Plaintiffs maintain that submission of the material by Endo “is disrespectful of the court’s time, as it presumably resulted, or would have resulted, in the court reviewing voluminous materials that were never filed, are not part of the court record, and are immaterial.
“Yet again, Endo has interfered with the orderly progression of this case to trial,” making a default judgment warranted under the circumstances, the motion says.
Manufacturer defendants in the Baby Doe case are named in hundreds of other lawsuits filed by states, counties, cities and other municipalities across the U.S.
Purdue Pharma declared bankruptcy in 2019 as part of a nationwide attempt to settle thousands of suits that followed the lead of the 2017 Baby Doe action.
Mallinckrodt filed for bankruptcy protection in October after similar lawsuits were filed against the company alleging it helped spur the U.S. opioid epidemic.
Purdue Pharma made the widely used painkiller OxyContin. On Tuesday, Purdue pleaded guilty during a virtual hearing in a New Jersey federal court to three conspiracy charges and formally took responsibility for its part in an opioid epidemic.
The OxyContin maker admitted impeding the U.S. Drug Enforcement Administration’s efforts to combat the addiction crisis.
Claims in connection with the Baby Doe lawsuit and others across the country will continue to be pursued in bankruptcy court, several local district attorneys general have said.
Additional defendants in the Baby Doe case included Center Pointe Medical Clinic, LLC, a now-closed Kingsport office suspected of serving as a pill mill, two convicted opioid dealers, and a doctor convicted of medical fraud, Abdelrahman Mohamed. Center Pointe Medical closed in 2018, and Mohamed surrendered his medical license the same year.
Millions of documents furnished by defendants during discovery have been reviewed by the plaintiffs.
Plaintiffs “are prepared to try this case now and look forward to obtaining a new trial date as soon as possible,” Armstrong recently said.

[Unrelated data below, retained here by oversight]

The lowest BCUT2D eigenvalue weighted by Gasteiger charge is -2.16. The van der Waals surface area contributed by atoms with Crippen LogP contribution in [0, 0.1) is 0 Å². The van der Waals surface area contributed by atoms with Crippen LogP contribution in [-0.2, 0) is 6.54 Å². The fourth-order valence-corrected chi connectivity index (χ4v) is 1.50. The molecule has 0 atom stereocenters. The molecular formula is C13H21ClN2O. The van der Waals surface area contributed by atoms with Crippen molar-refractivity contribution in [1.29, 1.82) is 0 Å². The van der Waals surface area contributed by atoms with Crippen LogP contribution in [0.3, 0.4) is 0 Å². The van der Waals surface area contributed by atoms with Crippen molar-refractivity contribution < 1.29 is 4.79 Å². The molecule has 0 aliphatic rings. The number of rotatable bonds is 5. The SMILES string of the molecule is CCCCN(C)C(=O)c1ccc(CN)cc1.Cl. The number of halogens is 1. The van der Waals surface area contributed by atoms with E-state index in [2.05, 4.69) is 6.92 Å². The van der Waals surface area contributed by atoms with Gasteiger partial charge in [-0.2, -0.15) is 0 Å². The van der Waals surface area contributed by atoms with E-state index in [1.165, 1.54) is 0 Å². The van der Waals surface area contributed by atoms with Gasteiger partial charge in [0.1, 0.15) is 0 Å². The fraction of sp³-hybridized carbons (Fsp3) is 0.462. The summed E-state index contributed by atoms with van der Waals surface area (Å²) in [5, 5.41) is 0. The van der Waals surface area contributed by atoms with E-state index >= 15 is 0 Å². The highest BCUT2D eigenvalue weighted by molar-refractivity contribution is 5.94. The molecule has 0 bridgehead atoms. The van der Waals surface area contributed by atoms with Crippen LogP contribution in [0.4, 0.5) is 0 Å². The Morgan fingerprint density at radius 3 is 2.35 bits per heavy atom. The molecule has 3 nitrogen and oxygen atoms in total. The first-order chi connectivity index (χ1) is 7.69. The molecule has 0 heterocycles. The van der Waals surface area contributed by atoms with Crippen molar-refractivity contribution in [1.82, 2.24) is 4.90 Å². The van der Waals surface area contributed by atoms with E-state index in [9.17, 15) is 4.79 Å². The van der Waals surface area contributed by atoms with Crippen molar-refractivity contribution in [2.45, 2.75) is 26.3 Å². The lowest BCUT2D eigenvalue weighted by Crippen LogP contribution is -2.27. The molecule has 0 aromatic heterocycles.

Plaintiffs are represented by J. Gerard Stranch IV, managing partner of Branstetter, Stranch & Jennings, a Nashville law firm. Stranch is also part of a five-member team of lawyers representing the “negotiating class” in an Ohio-based federal court case representing plaintiffs from municipalities across the U.S. in nearly 2,300 lawsuits brought against opioid manufacturers.
There were 18 drug-related overdose deaths reported in Greene County in 2019, including at least nine related to opioid painkillers and street drugs like heroin. Many other overdoses were likely never reported, health officials said.
Greene County had 23 drug overdose deaths in 2018 and 21 in 2017, the year the lawsuit was filed.
Staubus has characterized Sullivan County as “ground zero” in the opioid epidemic. Greene County and the other three 3d Judicial District counties are also heavily impacted, Armstrong has said.
The suit demands judgment against the defendants for damages resulting from breaches of statutory and common law, seeks to award restitution to the plaintiffs, and requests an injunction “to stop the flood of opioids to the region.”
Sullivan Baby Doe was one of the first lawsuits of its type in the nation, “and the very first to represent a baby who was born drug-dependent,” according to Branstetter, Stranch & Jennings.